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Save room for the feast for your eyes

In New Hampshire, Franconia Notch State Park presents a startlingly beautiful panorama. In New Hampshire, Franconia Notch State Park presents a startlingly beautiful panorama. (Greg Keeler/N.H. Division of Parks And Recreation)
By Eric Wilbur Boston Globe Staff / July 7, 2010

When it comes to classic New England landscapes, arguably none is more defining than what one can find in Franconia Notch State Park, where rugged, mountainous beauty overwhelms the senses.

http://www.boston.com/travel/explorene/newhampshire/articles/2010/07/07/beautiful_mountainous_verdant_franconia_nh/

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By Jeff Woodburn

GROVETON – An innovative oil mitigation product developed and patented by a New Hampshire company may be used in the cleanup of the disastrous oil spill in the Gulf Coast. Two years ago, MolecuLoc, LLC, a Groveton-based enterprise, began producing Moleculoc, which is an EPA accepted, environmental-friendly spill control and recovery substance.

“We’re being heavily considered at this point,” said Barry Normandeau, MolecuLoc‘s Treasurer.  “It’s a nightmare down there due to the gridlock.” He said of the situation on the Gulf Coast where two of his partners, company President, Lou Niles, and Vice President and General Manager, Robert Larson, have been for weeks. “They’re not doing much of anything to really mitigate the situation yet.”

The Groveton-based business is pressing besieged BP and other officials to use the product. Recently, Moleculoc won an important ally in Congressman Frank Wolf, member of the powerful Appropriations Committee.  He encouraged the product to be considered and outlined its attributes. Normandeau said support from other sources is mounting.

The product, which comes in porous, sand-like, or granular-pellet-like consistencies, sorts Hydrocarbon Molecules and encapsulates the molecules permanently. Made from all natural, volcanic minerals, Moleculoc absorbs up to 20 times its own weight. In addition, it’s reusable, fire-retardant and able to be disposed of in most landfills. Normandeau said his company is capable of producing 10 million lbs. a week.

When the product was first launched, the Coos County Democrat reported that the product — used for environmental or other disaster relief applications — encapsulate gasoline, diesel, motor and gear oils, transmission fluids, glycols, coolants, greases, battery acids, machines oils, paints and varnishes, lacquers, thinners, and any other petroleum-based hydrocarbon liquids. It’s provides a total mitigation that will set a new global standard,” predicted Niles.

Moleculoc has its roots in local, practical problems. During the 2008 ice-storm, Public Service Company of NH needed an on-the-spot mitigation product for small oil leaks from damaged transformers.  “(It) has been very effective removing free product as well as stains from impervious solid surfaces…,” wrote Richard Dumore, Supervisor, PSNH Environmental Operations, in a letter to company officials.

McDevitt Trucking, of Manchester-based heavy truck dealer, uses it as well. Jim Lagana, General Manager, remembers Normandeau coming to his facility to demonstrate Moleculoc for several veteran mechanics, which, as he said, had been “turning wrenches for years.” Normandeau dumped the powdery substance on a puddle of oil and not only did the oil disappear, but the slippery stain as well. “We were blown away,” Lagana said, it was like some kind of “magic fairy dust.”  Previously, the best way to clean up oil was either with absorbent mats or a cat-litter-like substance. Both were inefficient, cumbersome and expensive to dispose of.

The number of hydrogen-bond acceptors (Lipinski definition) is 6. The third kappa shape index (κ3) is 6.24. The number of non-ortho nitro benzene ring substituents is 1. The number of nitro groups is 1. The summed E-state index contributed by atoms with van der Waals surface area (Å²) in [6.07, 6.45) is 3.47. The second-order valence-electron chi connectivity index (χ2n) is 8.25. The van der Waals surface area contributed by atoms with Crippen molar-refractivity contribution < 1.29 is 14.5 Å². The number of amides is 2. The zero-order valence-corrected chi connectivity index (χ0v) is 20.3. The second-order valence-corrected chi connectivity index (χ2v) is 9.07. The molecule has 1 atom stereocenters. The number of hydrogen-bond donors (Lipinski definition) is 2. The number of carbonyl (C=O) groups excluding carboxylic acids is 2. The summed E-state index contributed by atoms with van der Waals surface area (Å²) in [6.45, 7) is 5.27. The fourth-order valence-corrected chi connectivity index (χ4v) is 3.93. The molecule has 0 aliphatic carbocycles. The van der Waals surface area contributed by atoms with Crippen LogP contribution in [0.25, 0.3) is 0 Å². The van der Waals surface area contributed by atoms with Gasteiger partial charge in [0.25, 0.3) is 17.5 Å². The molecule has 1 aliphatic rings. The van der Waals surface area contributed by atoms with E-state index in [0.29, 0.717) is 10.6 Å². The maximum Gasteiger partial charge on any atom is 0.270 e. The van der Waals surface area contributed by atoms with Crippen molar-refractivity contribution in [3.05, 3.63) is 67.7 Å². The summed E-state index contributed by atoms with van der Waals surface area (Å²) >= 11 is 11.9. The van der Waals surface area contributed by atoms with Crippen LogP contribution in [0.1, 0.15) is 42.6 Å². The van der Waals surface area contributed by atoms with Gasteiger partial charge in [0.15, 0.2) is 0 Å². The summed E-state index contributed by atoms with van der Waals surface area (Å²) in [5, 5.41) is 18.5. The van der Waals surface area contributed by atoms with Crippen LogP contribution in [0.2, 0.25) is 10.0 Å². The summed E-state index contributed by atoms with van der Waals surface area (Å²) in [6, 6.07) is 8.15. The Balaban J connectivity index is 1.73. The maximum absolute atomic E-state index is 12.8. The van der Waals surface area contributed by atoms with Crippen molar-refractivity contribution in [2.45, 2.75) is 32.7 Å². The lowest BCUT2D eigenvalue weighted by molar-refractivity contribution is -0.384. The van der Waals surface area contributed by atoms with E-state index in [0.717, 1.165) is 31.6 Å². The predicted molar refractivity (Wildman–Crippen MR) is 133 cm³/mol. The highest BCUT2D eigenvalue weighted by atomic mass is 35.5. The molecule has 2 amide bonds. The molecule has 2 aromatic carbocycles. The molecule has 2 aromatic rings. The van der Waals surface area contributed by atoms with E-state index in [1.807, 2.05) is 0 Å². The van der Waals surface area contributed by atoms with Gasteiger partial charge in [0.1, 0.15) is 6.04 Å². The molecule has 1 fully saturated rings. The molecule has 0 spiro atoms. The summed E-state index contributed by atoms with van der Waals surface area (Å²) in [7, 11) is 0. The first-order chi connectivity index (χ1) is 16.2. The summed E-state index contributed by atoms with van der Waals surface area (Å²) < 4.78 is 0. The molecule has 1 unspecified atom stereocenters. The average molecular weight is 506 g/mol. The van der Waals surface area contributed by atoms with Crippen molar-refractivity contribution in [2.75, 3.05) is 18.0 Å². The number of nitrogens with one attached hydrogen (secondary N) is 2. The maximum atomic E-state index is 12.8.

“There seems to be a growing perception of helplessness,” said  David Kovach, principal of Reflection Solutions, one of the businesses assisting MolecuLoc try to break through the corporate and government log-jam, “that there is nothing that can be done to battle this man-made disaster, or that we just have to stand by and let nature take its course. But that simply is not true. When I saw the dramatic impact Moleculoc can have in fighting the spill, I jumped in to help spread the word.”

Normandeau agrees, “It’s amazing what this product is capable of doing. There is nothing like it in the market.”

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Jeff Woodburn
LANDAFF – Our vast, complicated education system produced its annual results last week as high schools across the country held graduation ceremonies. In New Hampshire some ten thousand high school seniors were handed diplomas thus finishing a 13 year process at a cost of around $135,000 per pupil. (more…)

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New Hampshire’s old man remembered on Boston.com
Don’t count the Old Man out just yet. More than seven years after New Hampshire’s Old Man of the Mountain fell off a cliff in Franconia Notch State Park, the state will break ground today on a memorial that they hope will revive interest and rouse memories of the lost symbol.

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Christy Johnson and Crystal Blaisdell-Martin.

By Jeff Woodburn

LITTLETON – After graduating from White Mountains Regional High School in 1983, Veronica Francis did what most ambitious and adventurous local young people do, she left. “I couldn’t wait to get out of the area,” she said.   But, after going away to college and doing stints working in Southern California and Virginia, where, she said, “the weather was too nice” and the landscape had “too much concrete,” she returned home. Francis, of Littleton, who owns Notch Net, a web hosting and internet consulting business, is an anomaly, but not alone.

This writer compiled and surveyed a dozen or so local high school graduates, who went off to college and started careers away from the region, but ultimately decided to move back home. Most acknowledged that returning cost them money and professional advancement, but that the lifestyle, culture, and environment easily made up for it. Many spent their formative years in metropolitan areas testing their professional abilities, but as singlehood was lost to matrimony and eventually children a shift in lifestyle occurred.

The North Country has long been plagued with what has become known as a “brain drain,” which demographers define as a loss of residents 25-39 year-old with at least a four year college degree.  The region has a storied economic history tied at one time or another to agriculture, manufacturing and tourism. Each of these booms busted and rid the area of people, income and culture.  As the old adage goes, the North Country’s great export is its young people.